“We are pleased with the turnout,” said Don Signs Your Ex Girlfriend Wants You Back Eversmann, FMCA executive director. “A significant number of our members are here. We are running about 2,700 families, and we expect some more to register before the event is over.”
Indoor exhibits, boosted in part by local day passes, were busy Monday on opening day. Outside exhibits were inundated by rain – it invariably rains in Perry, one of FMCA’s favorite convention venues – while a sea of motorhomes surrounded the site in the rolling hills of Georgia. This year marked the sixth time that FMCA has hosted a rally in Perry.
FMCA depends on about 800 volunteers, with members often donating four to eight hours, to coordinate the event in Perry.
“Perry is a dynamite location,” said Eversmann. “And they continue to improve it. Right now, they have major construction going on and we are looking forward to coming back.”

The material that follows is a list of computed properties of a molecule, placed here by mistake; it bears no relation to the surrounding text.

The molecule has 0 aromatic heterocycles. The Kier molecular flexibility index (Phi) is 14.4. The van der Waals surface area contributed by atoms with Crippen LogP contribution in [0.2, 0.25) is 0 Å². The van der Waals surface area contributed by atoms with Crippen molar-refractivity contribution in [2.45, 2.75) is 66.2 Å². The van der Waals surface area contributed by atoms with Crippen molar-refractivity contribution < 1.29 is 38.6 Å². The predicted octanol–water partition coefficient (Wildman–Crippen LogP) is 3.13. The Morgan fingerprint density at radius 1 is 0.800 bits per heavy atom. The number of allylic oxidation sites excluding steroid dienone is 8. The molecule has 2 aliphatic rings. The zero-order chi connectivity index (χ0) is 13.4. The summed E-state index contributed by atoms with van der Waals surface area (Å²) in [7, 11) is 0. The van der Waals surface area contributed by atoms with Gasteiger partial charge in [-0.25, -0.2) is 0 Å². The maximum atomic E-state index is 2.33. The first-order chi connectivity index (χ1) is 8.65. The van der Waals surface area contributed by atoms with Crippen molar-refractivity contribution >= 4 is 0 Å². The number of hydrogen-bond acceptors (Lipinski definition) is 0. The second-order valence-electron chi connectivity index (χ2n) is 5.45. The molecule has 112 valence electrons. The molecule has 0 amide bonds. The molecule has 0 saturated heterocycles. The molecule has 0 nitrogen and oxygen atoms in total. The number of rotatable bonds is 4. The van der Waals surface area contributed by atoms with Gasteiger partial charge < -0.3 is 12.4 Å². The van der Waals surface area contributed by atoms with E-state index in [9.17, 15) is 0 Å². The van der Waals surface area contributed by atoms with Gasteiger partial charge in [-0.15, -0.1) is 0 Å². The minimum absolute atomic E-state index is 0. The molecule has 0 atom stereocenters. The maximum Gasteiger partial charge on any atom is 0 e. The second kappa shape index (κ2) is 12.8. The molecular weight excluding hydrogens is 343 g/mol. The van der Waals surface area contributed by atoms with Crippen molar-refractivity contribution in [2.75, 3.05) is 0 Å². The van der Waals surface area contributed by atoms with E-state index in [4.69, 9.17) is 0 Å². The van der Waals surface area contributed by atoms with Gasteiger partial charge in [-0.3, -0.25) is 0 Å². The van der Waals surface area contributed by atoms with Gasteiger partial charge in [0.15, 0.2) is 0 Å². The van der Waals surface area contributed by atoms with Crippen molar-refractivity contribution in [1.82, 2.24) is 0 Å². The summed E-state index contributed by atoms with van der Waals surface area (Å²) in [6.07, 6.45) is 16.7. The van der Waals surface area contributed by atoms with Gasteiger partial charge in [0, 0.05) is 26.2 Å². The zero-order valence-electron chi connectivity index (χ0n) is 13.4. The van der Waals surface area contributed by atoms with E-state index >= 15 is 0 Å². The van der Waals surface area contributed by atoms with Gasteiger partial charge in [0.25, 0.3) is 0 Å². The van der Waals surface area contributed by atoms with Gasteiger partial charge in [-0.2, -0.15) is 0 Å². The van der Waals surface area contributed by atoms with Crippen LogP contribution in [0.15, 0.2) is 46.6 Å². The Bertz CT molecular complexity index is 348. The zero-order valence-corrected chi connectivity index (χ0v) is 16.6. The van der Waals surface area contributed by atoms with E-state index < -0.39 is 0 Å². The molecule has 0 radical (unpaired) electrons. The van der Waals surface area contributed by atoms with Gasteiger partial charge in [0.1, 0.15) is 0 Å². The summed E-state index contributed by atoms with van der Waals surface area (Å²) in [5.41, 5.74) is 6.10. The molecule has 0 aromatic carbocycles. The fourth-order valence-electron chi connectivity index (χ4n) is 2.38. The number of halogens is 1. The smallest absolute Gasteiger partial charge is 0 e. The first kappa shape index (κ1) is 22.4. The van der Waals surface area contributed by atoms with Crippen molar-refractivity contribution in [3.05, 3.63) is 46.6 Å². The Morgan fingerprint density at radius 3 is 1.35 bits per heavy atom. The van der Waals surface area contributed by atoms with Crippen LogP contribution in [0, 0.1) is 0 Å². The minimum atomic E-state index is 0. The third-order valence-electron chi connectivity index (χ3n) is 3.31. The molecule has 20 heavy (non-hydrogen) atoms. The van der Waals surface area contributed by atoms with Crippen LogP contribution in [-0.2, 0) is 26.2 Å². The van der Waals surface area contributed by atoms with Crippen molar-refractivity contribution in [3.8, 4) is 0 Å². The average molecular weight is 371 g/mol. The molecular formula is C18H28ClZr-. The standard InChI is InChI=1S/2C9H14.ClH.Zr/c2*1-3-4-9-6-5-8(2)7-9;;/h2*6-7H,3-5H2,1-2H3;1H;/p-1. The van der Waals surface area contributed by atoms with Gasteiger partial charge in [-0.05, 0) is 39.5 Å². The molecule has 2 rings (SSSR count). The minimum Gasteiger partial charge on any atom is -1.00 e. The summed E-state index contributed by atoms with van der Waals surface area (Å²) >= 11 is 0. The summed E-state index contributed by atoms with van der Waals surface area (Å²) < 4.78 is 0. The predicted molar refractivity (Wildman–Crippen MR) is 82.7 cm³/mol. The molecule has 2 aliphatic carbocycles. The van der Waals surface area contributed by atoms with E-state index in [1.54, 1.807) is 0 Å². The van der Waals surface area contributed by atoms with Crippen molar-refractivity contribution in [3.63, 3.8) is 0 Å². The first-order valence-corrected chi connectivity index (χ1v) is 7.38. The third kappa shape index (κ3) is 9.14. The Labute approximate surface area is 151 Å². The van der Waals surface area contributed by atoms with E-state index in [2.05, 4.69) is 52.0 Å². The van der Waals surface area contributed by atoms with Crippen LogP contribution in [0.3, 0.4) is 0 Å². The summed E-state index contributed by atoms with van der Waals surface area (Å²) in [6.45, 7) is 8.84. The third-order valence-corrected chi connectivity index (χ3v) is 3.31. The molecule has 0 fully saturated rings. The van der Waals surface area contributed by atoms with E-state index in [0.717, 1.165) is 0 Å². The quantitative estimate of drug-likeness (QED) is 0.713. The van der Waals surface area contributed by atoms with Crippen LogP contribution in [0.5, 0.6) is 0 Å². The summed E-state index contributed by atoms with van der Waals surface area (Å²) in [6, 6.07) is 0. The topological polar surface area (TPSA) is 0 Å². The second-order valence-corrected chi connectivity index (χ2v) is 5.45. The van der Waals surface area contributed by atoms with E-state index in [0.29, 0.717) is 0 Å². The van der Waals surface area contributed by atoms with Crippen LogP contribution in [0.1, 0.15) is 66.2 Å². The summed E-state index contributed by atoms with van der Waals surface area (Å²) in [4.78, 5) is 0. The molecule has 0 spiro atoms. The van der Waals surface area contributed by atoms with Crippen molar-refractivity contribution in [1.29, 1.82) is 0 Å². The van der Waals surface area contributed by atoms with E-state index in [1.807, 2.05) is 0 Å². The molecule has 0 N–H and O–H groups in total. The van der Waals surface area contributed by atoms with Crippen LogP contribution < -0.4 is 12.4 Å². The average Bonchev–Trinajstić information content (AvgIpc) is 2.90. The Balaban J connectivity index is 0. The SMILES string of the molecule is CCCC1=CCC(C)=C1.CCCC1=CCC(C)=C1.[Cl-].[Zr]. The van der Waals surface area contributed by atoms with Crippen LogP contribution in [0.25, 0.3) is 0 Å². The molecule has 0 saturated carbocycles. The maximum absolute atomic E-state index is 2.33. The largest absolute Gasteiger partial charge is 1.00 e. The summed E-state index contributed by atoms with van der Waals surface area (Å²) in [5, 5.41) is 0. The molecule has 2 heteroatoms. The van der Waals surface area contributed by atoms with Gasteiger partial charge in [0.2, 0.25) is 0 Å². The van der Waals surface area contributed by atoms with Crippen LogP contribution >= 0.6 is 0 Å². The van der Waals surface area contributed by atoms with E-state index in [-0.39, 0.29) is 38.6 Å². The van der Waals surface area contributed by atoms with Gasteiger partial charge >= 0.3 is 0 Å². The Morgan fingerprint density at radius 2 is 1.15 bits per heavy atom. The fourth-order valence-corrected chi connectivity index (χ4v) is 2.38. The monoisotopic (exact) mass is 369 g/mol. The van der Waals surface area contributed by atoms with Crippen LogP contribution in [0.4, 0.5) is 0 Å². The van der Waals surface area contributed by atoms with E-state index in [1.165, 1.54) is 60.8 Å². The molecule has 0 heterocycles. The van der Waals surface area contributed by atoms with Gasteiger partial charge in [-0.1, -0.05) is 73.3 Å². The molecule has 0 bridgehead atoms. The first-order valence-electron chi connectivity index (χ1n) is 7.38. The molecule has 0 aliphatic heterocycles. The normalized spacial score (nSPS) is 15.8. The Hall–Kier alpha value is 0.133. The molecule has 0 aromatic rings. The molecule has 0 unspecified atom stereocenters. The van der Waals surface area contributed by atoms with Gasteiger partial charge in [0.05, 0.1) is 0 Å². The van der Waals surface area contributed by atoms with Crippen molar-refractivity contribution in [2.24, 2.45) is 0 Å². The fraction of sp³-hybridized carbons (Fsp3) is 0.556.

Eversmann said that attendees seemed to be looking beyond the backdrop of a tenuous American economy.
“I think they are hoping like everybody else that it’s (the recession) going to be short-lived and turn around and our industry will get its feet back on the ground quickly,” he said.
The turnout, if anything, is a reminder of the resilience of the American RV consumer, he maintained.
“Yes, we’ve been hearing good news from other RV shows and we are very pleased with this event and the number of people who have joined us here,” Eversmann said. “And we are looking forward to Bowling Green (July 20-23).”